by Ros Kitson
It's that time of year when everyone is talking about new plans to get fit, healthy, lose weight and a whole host of other plans. Some will succeed but sadly, statistics show, most will fail. I was thinking about this today and in particular how we treat resolutions differently from goals. Goals tend to be longer term. Resolutions tend to be everything right away. So I decided to compare the two to a running race.
Continuing on from the last blog about Bali, here is the second lesson I learnt while I was on my honeymoon. Bali is a very hot and humid country (or it was when I was there). Just walking around was enough to break out into a sweat and I’m not very keen on sweating. Obviously I cut right back on any exercise that didn’t take place in a swimming pool. But you can’t see an island from within a hotel, so inevitably we had to walk. Here in the UK, I’ve always prided myself on being a fast walker. I walk with purpose and stride out to reach my destination as fast as possible. My theory was that by getting there faster, I’d be fitter and more efficient.
I started writing this blog after the UK referendum back in June, where the result was very close - just over half the people who voted, chose the option to leave the EU. The initial response to the result was shock by much of the country, followed by anger towards the people who voted differently from themselves. What saddened me then is that our country seemed to have become so divided over the lead up to the referendum. There was so much anger on both sides against those who had a different opinion. Now 4 months later, that anger is still present. We've had major division within one of our main political parties over its leadership and now a high court case questioning the legalities of invoking Article 50 which starts the process of leaving the EU.
by Ros Kitson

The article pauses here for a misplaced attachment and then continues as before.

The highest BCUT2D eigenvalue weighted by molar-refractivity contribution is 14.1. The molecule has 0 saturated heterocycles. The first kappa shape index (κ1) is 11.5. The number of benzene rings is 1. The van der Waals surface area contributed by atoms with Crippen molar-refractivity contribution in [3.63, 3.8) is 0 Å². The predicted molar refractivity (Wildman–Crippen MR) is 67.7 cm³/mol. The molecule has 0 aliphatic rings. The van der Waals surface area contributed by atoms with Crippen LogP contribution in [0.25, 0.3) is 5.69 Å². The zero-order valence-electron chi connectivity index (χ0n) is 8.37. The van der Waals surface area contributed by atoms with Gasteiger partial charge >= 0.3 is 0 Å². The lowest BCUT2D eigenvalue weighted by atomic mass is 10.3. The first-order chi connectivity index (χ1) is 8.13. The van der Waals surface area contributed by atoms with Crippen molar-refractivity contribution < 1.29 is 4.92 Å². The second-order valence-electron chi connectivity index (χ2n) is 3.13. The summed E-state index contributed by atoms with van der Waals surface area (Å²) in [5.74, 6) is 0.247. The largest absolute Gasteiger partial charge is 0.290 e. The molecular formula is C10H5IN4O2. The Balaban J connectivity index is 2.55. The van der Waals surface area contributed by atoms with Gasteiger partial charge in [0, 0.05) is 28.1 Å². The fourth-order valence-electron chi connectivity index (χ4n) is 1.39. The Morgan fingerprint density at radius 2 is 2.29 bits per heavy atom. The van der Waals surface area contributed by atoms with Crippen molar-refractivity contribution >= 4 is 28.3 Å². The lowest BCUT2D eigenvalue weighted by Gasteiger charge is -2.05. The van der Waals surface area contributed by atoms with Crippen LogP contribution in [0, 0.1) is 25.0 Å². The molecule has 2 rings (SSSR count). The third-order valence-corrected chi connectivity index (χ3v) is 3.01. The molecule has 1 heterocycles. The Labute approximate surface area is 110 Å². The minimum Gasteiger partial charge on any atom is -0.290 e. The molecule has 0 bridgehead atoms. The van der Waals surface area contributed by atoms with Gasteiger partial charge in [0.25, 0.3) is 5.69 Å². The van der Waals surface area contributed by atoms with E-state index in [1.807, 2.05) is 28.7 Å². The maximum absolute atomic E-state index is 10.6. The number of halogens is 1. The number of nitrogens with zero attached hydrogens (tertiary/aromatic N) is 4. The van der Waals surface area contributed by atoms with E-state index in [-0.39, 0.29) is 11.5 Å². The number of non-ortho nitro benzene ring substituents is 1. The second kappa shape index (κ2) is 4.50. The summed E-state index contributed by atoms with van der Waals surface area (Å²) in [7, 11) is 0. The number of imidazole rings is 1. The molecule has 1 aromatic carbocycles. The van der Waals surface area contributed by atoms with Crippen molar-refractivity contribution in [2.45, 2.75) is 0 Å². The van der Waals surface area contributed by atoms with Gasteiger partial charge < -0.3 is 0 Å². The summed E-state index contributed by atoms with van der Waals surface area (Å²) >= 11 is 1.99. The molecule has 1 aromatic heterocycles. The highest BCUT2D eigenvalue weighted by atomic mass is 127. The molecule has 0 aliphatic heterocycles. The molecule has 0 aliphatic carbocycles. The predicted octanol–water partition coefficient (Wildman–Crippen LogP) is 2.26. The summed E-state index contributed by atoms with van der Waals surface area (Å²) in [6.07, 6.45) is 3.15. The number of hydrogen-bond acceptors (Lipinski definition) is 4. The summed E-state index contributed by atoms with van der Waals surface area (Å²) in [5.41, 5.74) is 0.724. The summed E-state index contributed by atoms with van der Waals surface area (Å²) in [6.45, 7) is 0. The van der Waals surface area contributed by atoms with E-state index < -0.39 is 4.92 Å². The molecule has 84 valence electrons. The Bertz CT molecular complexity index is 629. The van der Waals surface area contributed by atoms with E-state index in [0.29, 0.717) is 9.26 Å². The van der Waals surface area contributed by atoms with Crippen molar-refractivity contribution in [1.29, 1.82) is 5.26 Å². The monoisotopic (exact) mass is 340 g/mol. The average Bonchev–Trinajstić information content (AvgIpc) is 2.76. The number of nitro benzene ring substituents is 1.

For those who don't know, I got married recently. And a wedding traditionally is followed by a honeymoon. We went to Bali. Bali is an amazing place. The culture and the country are very different from the UK so much so, that I could write a book on it. However, right now, I want to talk about the traffic. I consider myself a good driver. I'm a confident driver and I'm pretty experienced, having been driving since I was 17. But I would honestly not rush to drive in Bali, because I'm not sure I'd cope very well. This is because the attitudes of drivers are very different over there. Over here, we have strict rules of the road. We follow them to the letter and we frown on those who don't. If we do break them (for example undertaking a middle lane hogger on the motorway) we sneak through slightly guiltily. If we see rule breakers, we glare, curse or even beep our horns.
Instant gratification. The symptom of the 21st century, it seems. When I grew up, I was taught that "money didn't grow on trees" and that "good things came to those who waited". These are things that have stood me in good stead throughout my life. I still have the belief that I have to save up before I can have some luxury item I want. So often, nowadays, the gap between people wanting and getting has narrowed until it can barely even exist. We are taught by the advertising execs that we want just about everything there is. We are shown that items will make us cooler, more popular, more successful and, as the ads have been created in such a way, we buy in. We were then sold credit on a massive scale, so the excuse of "I can't afford it" becomes less and less viable. And finally, we've been inspired by the personal development industry that we deserve the good things in life. All in all, it can be very hard to resist.